Why do we put our kids in youth sports?

The other night I found myself scrolling through LinkedIn, and I came across a great post from the Director of the Premier Lacrosse League Academy, Mick Davis.  In his article titled “College Lacrosse: Recruiting by the Numbers,” Mick detailed how 7 out of 8 high school lacrosse players will not go on to play lacrosse in college at any level.  While that statistic was not necessarily surprising, it make one wonder about the state of youth sports today.

In spite of that statistic, parents are spending more and more money each year on club and travel teams, top-of-the-line equipment, and personal trainers.  In turn, players in youth sports are under increasing pressure to perform and succeed at very young ages.  Youth sports in many places has become a toxic environment for everyone involved.  When you look at the negativity, pressure, and costs around youth sports, at some point you have to ask, “why are we doing this?”

This question led me to watch a TEDx talk by John O’Sullivan, the founder of the Changing The Game Project and a huge proponent of creating a positive environment for kids when participating in youth sports.  In his talk, John discusses the toxic environment that youth sports has become.  The concept of having fun, the entire reason kids even play sports, has been replaced with winning at all costs. Parents and coaches scrutinize and criticize players in every age group.  This environment leads to 7 out of 10 children quitting sports by the age of 13.  Let that number sink in.  70% of our children stop playing sports before they even enter high school.  While there may be more kids than ever playing sports, they play in an environment that pushes more kids out than it keeps.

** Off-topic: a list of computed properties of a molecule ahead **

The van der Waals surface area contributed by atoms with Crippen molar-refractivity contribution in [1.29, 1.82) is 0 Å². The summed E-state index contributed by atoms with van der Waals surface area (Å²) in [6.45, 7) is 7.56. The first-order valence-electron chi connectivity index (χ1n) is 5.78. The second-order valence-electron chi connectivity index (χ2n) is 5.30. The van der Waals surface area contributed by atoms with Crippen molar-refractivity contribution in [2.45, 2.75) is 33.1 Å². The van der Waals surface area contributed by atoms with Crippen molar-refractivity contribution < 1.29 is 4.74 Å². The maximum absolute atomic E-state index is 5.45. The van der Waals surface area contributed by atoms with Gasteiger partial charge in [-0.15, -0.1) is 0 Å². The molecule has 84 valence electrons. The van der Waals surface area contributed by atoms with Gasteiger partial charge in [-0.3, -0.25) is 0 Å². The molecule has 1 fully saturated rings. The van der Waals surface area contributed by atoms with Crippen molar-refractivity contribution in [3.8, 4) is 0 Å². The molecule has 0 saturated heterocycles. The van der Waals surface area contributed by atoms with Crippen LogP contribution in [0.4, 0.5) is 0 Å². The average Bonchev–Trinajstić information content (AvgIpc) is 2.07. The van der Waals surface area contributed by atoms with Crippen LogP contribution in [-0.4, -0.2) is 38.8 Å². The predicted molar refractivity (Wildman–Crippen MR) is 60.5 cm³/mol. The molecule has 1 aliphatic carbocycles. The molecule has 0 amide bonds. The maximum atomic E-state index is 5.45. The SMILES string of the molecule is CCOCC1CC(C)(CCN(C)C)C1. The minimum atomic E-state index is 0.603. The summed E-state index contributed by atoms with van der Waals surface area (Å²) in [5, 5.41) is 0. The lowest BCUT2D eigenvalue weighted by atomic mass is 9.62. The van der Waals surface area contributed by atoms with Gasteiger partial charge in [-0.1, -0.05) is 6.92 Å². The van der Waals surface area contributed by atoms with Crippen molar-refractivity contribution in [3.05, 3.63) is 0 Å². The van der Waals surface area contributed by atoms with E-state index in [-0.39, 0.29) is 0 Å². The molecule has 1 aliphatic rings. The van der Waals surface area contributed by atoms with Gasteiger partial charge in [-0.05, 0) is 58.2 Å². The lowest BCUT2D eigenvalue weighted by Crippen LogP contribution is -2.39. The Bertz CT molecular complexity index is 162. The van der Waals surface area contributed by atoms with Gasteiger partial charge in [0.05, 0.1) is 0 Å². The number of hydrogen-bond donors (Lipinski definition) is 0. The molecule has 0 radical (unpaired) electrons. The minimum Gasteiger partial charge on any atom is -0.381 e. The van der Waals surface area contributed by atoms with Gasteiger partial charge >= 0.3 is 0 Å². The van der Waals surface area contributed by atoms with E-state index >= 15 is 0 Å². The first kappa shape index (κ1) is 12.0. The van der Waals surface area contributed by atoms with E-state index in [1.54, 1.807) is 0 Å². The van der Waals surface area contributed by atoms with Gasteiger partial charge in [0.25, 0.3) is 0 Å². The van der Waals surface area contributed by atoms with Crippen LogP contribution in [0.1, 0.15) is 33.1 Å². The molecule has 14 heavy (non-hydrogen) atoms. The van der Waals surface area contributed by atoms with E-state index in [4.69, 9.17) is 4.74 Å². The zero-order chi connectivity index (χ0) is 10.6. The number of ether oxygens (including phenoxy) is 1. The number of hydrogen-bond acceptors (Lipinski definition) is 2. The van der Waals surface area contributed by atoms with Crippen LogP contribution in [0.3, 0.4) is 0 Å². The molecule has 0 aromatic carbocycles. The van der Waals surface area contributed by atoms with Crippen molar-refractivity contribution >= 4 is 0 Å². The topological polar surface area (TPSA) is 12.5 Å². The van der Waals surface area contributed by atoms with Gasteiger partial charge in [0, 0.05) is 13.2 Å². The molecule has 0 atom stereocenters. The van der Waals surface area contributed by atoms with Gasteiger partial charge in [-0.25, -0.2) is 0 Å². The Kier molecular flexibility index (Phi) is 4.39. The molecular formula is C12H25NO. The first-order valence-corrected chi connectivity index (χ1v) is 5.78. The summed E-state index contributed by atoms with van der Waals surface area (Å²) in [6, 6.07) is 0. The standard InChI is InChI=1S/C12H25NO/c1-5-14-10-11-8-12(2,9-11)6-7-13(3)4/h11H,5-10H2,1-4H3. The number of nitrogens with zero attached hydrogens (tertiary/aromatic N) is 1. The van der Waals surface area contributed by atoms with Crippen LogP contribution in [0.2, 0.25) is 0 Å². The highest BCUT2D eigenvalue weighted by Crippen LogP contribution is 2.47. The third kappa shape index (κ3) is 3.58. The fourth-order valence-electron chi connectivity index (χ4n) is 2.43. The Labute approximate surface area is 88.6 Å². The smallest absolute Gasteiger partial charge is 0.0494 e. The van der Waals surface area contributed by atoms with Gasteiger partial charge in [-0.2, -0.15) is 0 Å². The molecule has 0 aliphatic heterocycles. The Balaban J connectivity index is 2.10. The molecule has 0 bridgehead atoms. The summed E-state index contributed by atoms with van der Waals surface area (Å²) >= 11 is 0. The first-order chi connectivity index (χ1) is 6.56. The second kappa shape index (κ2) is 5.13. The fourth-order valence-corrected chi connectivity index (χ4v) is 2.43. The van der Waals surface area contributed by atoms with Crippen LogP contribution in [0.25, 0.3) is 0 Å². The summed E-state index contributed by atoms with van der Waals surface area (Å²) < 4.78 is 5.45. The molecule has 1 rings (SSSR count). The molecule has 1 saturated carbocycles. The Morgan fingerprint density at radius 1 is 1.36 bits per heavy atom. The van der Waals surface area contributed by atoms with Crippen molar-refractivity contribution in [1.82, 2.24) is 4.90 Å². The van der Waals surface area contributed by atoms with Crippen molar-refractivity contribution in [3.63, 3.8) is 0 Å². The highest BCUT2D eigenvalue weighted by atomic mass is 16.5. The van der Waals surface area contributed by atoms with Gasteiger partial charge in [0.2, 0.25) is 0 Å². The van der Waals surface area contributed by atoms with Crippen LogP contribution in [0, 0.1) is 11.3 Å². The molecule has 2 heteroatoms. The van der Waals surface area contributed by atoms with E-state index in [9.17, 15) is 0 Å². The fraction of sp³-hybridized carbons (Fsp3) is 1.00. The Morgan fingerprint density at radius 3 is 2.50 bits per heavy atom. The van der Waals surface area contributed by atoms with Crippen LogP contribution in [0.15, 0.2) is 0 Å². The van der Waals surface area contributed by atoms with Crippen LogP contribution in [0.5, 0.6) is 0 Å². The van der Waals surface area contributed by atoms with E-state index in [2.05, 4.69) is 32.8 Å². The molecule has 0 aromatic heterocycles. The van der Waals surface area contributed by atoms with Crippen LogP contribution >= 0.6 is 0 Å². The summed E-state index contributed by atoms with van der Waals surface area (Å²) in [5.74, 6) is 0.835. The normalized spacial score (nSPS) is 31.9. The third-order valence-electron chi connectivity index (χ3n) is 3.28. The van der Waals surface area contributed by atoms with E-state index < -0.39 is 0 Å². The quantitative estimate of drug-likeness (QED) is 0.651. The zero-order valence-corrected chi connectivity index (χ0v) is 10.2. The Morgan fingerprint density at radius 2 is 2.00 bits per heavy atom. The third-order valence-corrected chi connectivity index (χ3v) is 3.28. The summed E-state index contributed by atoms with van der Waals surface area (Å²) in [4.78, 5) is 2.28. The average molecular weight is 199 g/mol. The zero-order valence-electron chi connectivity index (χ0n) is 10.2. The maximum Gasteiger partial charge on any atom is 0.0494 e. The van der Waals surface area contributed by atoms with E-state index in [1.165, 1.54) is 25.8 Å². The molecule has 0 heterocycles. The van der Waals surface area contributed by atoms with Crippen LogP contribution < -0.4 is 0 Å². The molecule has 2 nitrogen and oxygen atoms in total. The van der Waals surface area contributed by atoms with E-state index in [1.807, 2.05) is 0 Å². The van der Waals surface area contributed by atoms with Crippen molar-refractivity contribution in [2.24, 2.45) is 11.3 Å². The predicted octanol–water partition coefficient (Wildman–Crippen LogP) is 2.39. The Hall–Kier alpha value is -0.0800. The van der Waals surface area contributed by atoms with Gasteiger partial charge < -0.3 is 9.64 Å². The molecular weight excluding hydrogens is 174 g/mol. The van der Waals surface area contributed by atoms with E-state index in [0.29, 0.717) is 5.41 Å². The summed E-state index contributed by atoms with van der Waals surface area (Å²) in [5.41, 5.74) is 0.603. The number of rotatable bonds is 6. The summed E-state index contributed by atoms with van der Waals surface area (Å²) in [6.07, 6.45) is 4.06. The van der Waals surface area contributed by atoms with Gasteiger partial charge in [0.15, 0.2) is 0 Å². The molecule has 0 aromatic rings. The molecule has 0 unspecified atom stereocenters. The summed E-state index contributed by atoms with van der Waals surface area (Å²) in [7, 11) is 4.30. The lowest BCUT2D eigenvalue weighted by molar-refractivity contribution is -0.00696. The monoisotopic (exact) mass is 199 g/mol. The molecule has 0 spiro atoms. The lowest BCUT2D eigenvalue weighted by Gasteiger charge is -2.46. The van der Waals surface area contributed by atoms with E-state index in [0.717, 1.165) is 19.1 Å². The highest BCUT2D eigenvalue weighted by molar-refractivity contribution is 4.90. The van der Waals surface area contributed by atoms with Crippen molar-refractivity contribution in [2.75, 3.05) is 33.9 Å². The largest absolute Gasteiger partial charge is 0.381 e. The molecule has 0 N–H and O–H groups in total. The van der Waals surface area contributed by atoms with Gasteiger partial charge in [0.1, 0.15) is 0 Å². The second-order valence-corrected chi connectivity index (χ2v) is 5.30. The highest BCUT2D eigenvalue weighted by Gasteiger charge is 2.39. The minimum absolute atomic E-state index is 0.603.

How is Avon Grove Lacrosse different?

At Avon Grove Lacrosse we chose to change this paradigm.  Our program is built on a foundation that provides a fun environment where players can develop and learn to love the sport of lacrosse.  As part of this program, we ask that our parents and guardians avoid the win at all costs attitude.  Instead, the focus should be on the enjoyment you get watching your player be on the field playing a sport they love.  Most importantly, we want our parents and guardians to support our players.  Instead of critiquing and criticizing their performance, instead use five simple words.  I love watching you play.  The phrase is short, powerful, and carries with it all the love and support your player needs.  Thank you to Jack Sullivan for this simple, but incredibly effective sentence.

For parents and guardians, there are a few simple things you can do to make your player’s journey with AGL exceptional that also support our Parent’s Code of Conduct:


Be loud, be proud, but be respectful

Remember that in the end, the players on the field are kids.  They are not professional athletes, college athletes, or even high school athletes.  The players on the field are middle and elementary school kids that deserve encouragement and support.


Ditch the post-game recap on the ride home

If you have a bad day at the office, do you want to have someone criticize you the moment you get home?  Let you player tell you about all the great plays he made.  Or let him be upset because he missed what could have been the game winning goal.  All you need to say is, “I loved watching you play.”  Win or lose, it will make your player happy.


Join in on their excitement for the sport

If you play lacrosse, grab a stick and go outside with your player.  If you don’t play lacrosse, grab a stick and go outside with your player!  Absolutely can’t play?  Get tickets to an NCAA or Premier Lacrosse League game or watch a game together on TV.  In the end you’re spending time with your player doing something they love.


Remember they are playing to fulfill their needs, not yours

We all want to support our players, but you have to separate your desires from theirs.


Our reason why

This brings us back to the initial question – why do put our kids in youth sports?  It’s so they can have fun, learn, and develop both as people and as athletes.  For parents and guardians it’s about those five simple words – I love watching you play.  If you ever find yourself pushing a little too hard on your player, take a step back, use those five words, and then go watch this video from Hockey Canada for a little reminder on why we need to support, not criticize.